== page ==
Further evidence for association of the RGS2 gene with antipsychotic-induced parkinsonism: protective role of a functional polymorphism in the 3′-untranslated region


RGS2 (regulator of G-protein signaling 2) modulates dopamine receptor signal transduction. Functional variants in the gene may influence susceptibility to extrapyramidal symptoms (EPS) induced by antipsychotic drugs. To further investigate our previous report of association of the RGS2 gene with susceptibility to antipsychotic-induced EPS, we performed a replication study. EPS were rated in 184 US patients with schizophrenia (115 African Americans, 69 Caucasian) treated for at least a month with typical antipsychotic drugs (n=45), risperidone (n=46), olanzapine (n=50) or clozapine (n=43). Six single nucleotide polymorphisms (SNPs) within or flanking RGS2 were genotyped (rs1933695, rs2179652, rs2746073, rs4606, rs1819741 and rs1152746). Odds ratios (ORs) and 95% confidence intervals (CIs) were calculated by logistic regression. Our results indicate association of SNP rs4606 with antipsychotic-induced parkinsonism (AIP), as measured by the Simpson Angus scale, in the overall sample and in the African-American subsample, the G (minor) allele having a protective effect. ORs for AIP among rs4606 G-allele carriers were 0.23 (95% CI 0.10–0.54, P=0.001) in the overall sample, and 0.20 (0.07–0.57, P=0.003) in the African-American subsample. In the previously studied Israeli sample the OR was 0.31 (0.11–0.84, P=0.02). We completely sequenced the RGS2 gene in nine patients with AIP and nine patients without, from the Israeli sample. No common coding polymorphisms or additional regulatory variants were revealed, suggesting that association of the rs4606 C/G polymorphism with AIP is biologically meaningful and not a consequence of linkage disequilibrium with another functional variant. Taken together, the findings of the current study support the association of RGS2 with AIP and focus on a possible protective effect of the minor G allele of SNP rs4606. This SNP is located in the 3′-regulatory region of the gene, and is known to influence RGS2 mRNA levels and protein expression.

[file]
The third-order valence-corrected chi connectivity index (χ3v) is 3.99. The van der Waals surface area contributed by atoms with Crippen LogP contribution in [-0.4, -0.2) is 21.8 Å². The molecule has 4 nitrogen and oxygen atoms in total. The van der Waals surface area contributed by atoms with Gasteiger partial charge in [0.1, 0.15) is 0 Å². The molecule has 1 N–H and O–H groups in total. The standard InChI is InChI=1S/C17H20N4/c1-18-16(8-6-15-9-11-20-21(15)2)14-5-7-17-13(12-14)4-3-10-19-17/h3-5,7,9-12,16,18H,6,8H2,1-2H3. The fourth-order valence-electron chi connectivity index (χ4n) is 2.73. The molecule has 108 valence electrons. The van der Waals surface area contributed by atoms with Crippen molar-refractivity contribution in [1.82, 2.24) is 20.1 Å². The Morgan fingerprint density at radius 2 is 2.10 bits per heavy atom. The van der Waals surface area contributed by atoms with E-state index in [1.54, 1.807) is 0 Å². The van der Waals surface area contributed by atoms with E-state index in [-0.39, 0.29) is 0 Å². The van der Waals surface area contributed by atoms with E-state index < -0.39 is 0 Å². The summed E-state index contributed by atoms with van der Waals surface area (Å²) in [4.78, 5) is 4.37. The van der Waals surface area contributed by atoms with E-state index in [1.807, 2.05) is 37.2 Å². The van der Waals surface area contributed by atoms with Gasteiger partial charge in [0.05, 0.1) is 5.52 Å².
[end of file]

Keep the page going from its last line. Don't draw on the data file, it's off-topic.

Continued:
Antipsychotic (neuroleptic) drugs, the mainstay of pharmacological treatment for schizophrenia, are associated with the development of extrapyramidal symptoms (EPS), some reversible (acute dystonia, parkinsonism and akathisia) and some long-lasting (tardive dyskinesia and dystonia).1, 2 EPS are a major problem in the treatment of schizophrenia because of their negative effect on adherence.3 The majority of studies show that atypical, second-generation antipsychotics are less likely to cause EPS than typical, first-generation drugs.4 Antipsychotic-induced parkinsonism (AIP) is the most frequent manifestation of acute EPS. The incidence of AIP varies from 15 to 40%.5 AIP mimics idiopathic Parkinson's disease symptoms such as bradykinesia and rigidity, but tremor is reported to be less frequent.5 About two-thirds of the patients recover within 2 months but some may require over 6 months for their parkinsonism to resolve.1 AIP is also observed as a late onset (tardive) manifestation.6